The Iranian government has executed more than 66 people so far this year, three times the rate of executions for the same period last year.
As President Barack Obama has said, Iran has a celebrated culture and history: "Over many centuries your art, your music, literature and innovation have made the world a better and more beautiful place. . . . We know that you are a great civilization, and your accomplishments have earned the respect of the United States and the world."
But recent reports from Iran about the actions of the Iranian government stand in sharp contrast to Iran's great history and culture. The Iranian government has executed more than 66 people so far this year, three times the rate of executions for the same period last year. U.N. High Commissioner for Human Rights, Navi Pillay expressed alarm over the number of those executed, including three known to be political dissidents. "Dissent is not a crime," she said. "It is absolutely unacceptable for individuals to be imprisoned for association with opposition groups, let alone be executed for their political views or affiliations."
Meanwhile, the start of the year has brought no end to the harsh sentences the government is imposing on human rights defenders.
Navid Khanjani, a member of the Human Rights Reporters Committee, was recently given a 12 year prison term for his journalistic activities and efforts in defense of the right to education in Iran. Mr. Khanjani, who is a member of the Baha’i community, had been barred from university studies because of his religion. There are credible reports that during interrogations he was tortured.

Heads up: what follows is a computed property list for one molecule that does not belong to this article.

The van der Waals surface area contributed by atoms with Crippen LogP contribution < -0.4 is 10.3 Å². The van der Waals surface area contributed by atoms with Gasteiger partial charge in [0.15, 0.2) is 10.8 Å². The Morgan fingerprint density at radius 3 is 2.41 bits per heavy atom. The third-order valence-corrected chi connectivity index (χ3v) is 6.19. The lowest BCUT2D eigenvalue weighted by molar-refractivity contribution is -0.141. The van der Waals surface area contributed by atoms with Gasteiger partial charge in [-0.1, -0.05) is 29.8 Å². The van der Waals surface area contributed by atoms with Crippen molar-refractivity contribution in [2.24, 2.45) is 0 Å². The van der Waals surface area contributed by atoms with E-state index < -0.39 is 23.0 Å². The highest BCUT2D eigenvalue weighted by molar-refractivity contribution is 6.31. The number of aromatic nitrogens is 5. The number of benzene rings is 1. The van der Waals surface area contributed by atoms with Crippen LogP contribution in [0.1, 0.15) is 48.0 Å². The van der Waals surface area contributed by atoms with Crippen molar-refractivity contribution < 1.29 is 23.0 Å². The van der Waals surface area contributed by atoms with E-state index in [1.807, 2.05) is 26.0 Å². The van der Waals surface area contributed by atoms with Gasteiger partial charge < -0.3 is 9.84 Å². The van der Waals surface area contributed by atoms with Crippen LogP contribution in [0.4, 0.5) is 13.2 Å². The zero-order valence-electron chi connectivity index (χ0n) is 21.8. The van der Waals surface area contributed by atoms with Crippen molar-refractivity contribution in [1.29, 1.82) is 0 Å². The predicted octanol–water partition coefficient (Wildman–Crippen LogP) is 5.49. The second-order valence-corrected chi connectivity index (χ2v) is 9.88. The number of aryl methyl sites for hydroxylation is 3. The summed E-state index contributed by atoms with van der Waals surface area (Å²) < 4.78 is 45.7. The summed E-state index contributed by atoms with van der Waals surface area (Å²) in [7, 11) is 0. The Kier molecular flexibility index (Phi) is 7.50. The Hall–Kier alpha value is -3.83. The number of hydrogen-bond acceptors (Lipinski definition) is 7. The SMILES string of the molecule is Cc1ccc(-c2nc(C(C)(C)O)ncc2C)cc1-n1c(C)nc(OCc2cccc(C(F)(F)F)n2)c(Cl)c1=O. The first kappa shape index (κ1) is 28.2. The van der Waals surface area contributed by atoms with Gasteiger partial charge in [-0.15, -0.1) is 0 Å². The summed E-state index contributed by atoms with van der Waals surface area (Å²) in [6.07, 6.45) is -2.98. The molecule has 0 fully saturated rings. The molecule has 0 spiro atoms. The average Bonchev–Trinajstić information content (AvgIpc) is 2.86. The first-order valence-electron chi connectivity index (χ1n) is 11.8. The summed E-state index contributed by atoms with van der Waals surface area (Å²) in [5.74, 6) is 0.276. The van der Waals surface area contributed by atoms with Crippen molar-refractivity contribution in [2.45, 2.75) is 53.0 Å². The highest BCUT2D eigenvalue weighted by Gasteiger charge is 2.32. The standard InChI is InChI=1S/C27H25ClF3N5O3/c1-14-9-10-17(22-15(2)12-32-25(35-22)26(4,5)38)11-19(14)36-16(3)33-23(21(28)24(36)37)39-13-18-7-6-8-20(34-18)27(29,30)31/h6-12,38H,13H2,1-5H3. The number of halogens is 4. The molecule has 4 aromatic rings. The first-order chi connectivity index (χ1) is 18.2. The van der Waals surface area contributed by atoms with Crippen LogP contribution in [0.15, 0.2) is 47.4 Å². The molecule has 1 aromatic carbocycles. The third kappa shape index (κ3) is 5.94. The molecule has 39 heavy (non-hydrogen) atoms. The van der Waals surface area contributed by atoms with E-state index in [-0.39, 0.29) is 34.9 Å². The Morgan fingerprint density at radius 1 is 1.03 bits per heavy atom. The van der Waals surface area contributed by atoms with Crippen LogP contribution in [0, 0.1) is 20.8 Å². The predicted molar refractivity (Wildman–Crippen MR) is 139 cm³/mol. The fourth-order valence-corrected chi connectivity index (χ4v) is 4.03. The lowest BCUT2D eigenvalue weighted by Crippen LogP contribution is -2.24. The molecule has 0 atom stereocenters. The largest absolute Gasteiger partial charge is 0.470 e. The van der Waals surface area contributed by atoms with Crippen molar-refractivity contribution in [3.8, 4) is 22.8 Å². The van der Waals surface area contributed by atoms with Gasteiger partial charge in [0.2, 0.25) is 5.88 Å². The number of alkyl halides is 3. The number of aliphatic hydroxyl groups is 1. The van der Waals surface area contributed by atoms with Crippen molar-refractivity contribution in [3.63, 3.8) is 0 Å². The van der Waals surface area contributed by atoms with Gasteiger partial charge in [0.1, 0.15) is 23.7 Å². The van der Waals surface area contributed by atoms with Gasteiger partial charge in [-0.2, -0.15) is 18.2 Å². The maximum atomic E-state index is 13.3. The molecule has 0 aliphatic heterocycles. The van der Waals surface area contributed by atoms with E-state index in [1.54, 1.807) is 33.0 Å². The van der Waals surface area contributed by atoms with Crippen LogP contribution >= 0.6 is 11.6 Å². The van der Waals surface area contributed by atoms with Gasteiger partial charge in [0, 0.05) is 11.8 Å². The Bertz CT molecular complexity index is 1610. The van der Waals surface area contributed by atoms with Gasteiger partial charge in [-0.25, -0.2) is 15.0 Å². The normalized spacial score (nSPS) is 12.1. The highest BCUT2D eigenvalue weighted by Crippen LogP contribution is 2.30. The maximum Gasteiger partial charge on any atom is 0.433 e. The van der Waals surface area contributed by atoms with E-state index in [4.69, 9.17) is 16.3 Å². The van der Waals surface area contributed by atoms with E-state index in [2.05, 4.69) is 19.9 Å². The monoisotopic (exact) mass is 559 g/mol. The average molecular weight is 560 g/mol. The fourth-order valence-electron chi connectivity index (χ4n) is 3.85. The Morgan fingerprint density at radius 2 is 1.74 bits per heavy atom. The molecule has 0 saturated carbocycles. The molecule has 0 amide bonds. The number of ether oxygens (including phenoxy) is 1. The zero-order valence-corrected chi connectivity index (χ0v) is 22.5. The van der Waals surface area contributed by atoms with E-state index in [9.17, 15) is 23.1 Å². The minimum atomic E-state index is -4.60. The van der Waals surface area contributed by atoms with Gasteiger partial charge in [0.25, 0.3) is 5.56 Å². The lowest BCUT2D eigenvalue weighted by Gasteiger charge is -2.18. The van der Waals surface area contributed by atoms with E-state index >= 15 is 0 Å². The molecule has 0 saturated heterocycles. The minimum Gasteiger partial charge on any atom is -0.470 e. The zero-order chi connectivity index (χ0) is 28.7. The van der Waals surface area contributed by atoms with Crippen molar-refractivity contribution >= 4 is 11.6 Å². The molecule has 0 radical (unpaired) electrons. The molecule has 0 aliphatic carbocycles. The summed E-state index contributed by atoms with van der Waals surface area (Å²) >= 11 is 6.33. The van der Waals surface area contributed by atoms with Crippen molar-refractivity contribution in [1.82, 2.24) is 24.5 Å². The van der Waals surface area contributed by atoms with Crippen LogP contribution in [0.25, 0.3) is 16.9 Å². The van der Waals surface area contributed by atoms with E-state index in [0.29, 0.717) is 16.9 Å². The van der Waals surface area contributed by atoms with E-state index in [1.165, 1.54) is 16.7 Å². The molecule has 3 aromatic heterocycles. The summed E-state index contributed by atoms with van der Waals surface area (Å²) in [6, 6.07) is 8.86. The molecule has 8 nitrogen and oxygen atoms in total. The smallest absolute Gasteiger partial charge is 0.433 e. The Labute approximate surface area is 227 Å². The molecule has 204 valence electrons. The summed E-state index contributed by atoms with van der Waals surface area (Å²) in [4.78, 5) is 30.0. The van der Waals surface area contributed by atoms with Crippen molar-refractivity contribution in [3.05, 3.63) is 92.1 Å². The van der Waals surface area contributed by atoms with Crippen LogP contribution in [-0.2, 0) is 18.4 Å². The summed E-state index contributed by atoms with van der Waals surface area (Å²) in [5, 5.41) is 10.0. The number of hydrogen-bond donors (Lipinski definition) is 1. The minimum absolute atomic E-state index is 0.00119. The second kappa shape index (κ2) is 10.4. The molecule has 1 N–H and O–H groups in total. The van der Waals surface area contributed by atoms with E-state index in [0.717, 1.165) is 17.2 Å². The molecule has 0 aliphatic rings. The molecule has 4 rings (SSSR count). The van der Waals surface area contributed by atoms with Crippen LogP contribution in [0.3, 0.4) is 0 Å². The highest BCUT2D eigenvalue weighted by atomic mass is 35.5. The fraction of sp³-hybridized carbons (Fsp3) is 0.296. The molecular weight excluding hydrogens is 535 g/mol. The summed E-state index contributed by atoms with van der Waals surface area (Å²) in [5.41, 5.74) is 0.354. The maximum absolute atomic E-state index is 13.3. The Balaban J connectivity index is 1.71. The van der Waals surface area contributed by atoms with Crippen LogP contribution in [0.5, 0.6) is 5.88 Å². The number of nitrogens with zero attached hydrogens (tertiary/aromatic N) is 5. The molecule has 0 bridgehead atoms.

Journalist and human rights activist Kaveh Ghassemi was sentenced to five years in prison. A member of the Kurdistan Human Rights Organization and the One Million Signatures Campaign devoted to ending gender discrimination in Iran, he was convicted of the so-called crime of "propaganda against the regime."
Sarah Leah Whitson, Middle East director at Human Rights Watch, said recently, "The noose has tightened, in some cases literally, around the necks of activists in Iran. The government crackdown . . . .is now a broad-based campaign to neutralized Iran’s vibrant civil society."
State Department spokesman P.J. Crowley said in a statement, "The United States is deeply concerned that Iran continues to deny its citizens their human rights. Judicial cases, trials and sentences continue to proceed without transparency and the due process rights enshrined in Iran’s own constitution. . . .The United States urges the Iranian government. . . .to guarantee the rights of its citizens in accordance with its international obligations."